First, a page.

The Eastern Orthodox Way

For much of my life, Christianity was defined by my church tradition: Seventh-Day Adventism. It took just over two decades to begin to recognize and even appreciate other protestant denominations. I attended conferences, seminars, and worship services put on by Baptist, Vineyard, and non-denominational groups ultimately leading us to work with Impact Ministries in Guatemala. Amber and I embraced non-denominationalism as we were not able to find a single denomination that suited our belief system to that point. Our move to Calgary led us to attend a Christian Reformed Church where we continue to enjoy the Reformed Tradition.

During all these years I have taken a Protestant position towards Roman Catholicism, though more mildly than other protestants to be sure! I'm not Northern Irish Protestant. My objections to RC were doctrinal, structural and practical so I had little interest in exploring for gems. I should note that I have enjoyed many relationships with Catholics and I have no doubt that I have much to learn of God from Catholic theologians and much to learn of piety from Catholics.

My attitudes, right or wrong, towards Roman Catholicism extended to the Eastern Orthodox Church because for some reason I equated the two, the Orthodox just didn't follow the Pope. Because of this, my knowledge and experience with Eastern Orthodoxy was extremely limited:

  • Characters in Crime and Punishment by Russian Orthodox author Fyodor Dostoevsky were either practicing Orthodox or practicing vogue atheism.
  • My visit to Ukraine in 1993 took us on a small tour of Orthodox churches in a little village in Kiev.
  • I visited a tiny Russian Orthodox Church in Nice, France because it was on the city tourism brochure in 1997.

I had classified the Church as a cultural vestige of eastern Europe that had just about been decimated by communism.

Then my sister-in-law dated then married a Greek Orthodox man. I have to admit that I revealed a pronounced Evangelical/Protestant/North American bias in my half dozen dialogues on Christianity with Gabriel.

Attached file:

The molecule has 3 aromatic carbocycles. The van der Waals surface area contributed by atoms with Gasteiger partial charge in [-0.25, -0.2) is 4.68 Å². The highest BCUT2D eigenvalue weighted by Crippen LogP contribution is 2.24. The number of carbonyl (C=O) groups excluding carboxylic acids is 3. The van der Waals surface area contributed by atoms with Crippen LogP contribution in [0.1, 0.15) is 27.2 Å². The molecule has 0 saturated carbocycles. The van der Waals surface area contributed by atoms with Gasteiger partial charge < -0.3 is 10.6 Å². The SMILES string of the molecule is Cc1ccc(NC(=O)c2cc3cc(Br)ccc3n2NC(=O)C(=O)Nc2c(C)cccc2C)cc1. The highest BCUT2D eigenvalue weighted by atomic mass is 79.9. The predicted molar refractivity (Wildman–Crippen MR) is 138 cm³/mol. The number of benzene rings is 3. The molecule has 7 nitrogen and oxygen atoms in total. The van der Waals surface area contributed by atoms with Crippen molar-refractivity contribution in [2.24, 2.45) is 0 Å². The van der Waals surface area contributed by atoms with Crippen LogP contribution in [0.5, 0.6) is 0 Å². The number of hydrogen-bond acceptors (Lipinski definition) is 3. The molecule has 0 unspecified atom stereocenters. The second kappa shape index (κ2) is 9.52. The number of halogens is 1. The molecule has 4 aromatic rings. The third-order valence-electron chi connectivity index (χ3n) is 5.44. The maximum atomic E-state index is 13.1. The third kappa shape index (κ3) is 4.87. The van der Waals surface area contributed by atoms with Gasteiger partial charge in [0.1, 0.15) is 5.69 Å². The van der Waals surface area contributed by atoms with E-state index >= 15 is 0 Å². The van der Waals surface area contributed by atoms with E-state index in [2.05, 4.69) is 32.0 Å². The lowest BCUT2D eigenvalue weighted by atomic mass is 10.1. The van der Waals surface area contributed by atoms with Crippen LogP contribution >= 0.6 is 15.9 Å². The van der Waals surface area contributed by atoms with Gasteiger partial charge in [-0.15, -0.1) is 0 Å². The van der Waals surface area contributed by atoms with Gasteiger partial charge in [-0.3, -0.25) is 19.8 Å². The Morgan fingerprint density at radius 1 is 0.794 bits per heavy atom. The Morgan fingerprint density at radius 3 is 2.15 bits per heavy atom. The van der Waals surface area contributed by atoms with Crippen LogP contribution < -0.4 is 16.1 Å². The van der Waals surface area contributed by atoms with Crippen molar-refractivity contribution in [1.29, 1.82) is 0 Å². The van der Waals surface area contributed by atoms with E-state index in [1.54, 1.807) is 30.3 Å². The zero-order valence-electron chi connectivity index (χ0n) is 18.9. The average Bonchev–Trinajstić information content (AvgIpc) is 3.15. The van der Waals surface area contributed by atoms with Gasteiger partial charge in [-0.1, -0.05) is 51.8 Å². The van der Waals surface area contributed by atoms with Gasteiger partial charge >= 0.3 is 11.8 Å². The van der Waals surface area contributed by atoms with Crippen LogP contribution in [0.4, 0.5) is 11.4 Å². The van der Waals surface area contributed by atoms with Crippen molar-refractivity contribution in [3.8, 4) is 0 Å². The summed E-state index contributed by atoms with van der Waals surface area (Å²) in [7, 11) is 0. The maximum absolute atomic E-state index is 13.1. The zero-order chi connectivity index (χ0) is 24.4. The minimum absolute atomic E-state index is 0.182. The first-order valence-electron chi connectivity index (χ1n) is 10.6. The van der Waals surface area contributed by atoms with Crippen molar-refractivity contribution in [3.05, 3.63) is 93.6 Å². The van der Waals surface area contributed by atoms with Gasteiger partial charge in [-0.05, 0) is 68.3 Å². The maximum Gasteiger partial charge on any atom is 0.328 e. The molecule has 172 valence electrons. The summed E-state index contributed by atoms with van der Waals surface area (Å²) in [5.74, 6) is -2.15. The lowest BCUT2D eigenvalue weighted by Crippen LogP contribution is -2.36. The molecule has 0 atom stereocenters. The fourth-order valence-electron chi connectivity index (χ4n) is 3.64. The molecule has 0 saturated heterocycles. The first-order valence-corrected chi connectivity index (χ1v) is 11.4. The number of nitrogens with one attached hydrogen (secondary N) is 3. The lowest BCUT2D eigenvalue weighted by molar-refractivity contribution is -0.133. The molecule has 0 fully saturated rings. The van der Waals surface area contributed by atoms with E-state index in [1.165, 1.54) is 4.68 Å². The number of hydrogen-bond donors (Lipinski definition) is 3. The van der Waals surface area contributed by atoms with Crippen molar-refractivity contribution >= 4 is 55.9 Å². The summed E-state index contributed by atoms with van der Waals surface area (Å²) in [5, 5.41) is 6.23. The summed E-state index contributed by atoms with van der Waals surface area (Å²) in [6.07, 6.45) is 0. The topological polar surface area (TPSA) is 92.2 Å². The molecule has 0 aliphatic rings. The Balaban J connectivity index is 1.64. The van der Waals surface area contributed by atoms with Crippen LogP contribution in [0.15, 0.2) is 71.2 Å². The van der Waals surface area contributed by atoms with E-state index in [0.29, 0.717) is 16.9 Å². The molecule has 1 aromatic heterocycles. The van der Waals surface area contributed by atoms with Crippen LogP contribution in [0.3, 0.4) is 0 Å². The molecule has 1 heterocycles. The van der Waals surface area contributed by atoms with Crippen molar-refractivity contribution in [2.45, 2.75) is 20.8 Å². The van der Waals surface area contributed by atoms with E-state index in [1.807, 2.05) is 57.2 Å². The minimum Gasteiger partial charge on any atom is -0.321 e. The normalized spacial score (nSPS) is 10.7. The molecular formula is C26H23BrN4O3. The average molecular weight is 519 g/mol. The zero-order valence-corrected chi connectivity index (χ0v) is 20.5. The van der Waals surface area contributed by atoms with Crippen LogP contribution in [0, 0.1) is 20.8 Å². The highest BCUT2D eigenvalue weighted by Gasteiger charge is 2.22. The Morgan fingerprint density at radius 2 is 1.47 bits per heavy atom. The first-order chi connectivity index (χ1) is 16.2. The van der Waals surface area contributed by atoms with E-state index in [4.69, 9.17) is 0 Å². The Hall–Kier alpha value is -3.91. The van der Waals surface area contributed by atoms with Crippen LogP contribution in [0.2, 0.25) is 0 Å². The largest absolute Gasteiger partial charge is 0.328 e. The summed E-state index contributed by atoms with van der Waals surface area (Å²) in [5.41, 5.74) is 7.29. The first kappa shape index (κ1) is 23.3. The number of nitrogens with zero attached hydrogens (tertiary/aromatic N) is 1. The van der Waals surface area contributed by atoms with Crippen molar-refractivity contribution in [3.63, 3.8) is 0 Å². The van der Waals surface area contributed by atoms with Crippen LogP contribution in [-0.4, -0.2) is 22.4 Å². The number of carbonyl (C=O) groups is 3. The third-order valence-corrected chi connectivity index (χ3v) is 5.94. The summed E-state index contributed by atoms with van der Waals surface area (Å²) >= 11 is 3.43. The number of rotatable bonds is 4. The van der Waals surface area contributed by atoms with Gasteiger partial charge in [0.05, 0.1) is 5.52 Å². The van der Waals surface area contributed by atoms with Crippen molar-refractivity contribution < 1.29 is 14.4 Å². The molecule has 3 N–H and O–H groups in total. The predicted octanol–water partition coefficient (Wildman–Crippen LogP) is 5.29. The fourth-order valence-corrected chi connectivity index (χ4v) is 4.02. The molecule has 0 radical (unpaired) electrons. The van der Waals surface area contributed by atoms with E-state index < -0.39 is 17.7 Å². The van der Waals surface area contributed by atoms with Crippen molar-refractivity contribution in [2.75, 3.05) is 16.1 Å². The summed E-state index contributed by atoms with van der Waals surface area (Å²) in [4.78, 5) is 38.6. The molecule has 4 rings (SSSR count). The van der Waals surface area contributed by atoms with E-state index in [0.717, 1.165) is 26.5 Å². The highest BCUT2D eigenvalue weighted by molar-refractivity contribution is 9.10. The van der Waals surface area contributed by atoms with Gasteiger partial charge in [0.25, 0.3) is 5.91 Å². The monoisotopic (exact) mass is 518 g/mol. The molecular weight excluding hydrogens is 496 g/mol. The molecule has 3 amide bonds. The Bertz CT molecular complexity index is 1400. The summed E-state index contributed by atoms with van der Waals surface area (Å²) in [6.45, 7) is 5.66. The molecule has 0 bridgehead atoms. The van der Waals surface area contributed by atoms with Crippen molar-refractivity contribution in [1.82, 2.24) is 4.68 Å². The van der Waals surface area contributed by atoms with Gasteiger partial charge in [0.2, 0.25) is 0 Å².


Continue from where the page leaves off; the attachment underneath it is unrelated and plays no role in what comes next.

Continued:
Then a couple summers ago, my new friend Chris from Regina passed me a book: The Mountain of Silence: A Search for Orthodox Spirituality by Kyriacos Markides. Sociology professor Markides returns to his native Cyprus to dialogue with a high ranking monk who spent years on Mount Athos, a haven of Orthodox monks for many centuries. It was an informative and fascinating introduction to this Christian faith, if not a little challenging.

Then this past year, Chris sends me a link for a YouTube video of this retired monk named Lazar Puhalo who broadcasts talks on pop culture, ancient Christianity, and dialogues with an Anglican scholar. His voice is refreshing and gives clarity to the differences between western and eastern Christianity. I frequent his videos through the winter.

Then in July, I spent a couple weeks at a summer camp in Saskatchewan where Chris and his friend Marc from Ottawa bring me to an Orthodox church in Regina. The liturgy is in English (as opposed to my two previous light encounters). The priest is jovial. I pick up some "hey, you should become Orthodox" brochures in their lobby and read through them quickly because so much of it is new and old at the same time.
Discussions with Marc and Chris bring more clarity to some of the foggy patches and I drop my guard toward this unfamiliar, yet affirming faith. I ask Chris to send me links to the podcasts he keeps telling me about: Our Life in Christ by two Protestant ministers turned Orthodox priests and Speaking the Truth in Love by scholar and priest Thomas Hopko. Chris left me three books to read too while he's away in Kuwait for the next couple years.

I have learned that Eastern Orthodoxy and I share many of the same issues with western protestant Christianity. Some of these include protestantism's low view of the physical world and body (dualism), a lack of respect for authority in the church, a weak emphasis on the incarnation and resurrection, a literal/inerrant view of the Bible, an independent spirit of interpreting the Bible, an unhealthy view of the church's relationship with the state, a trifling method of manipulating science to support "biblical" views, an ignoring of Christian history prior to the reformation, the purpose and cause of Christ's death, eschatological emphases on end times, and the purpose of man.

I've listened to dozens of podcasts now and my appreciation for Eastern Orthodoxy has only grown. I still have many questions and reservations, but the depth of tradition and the ways of interpreting Holy Scripture are unsurpassed in the Protestant world. It is a generous and yet bold expression of faith.

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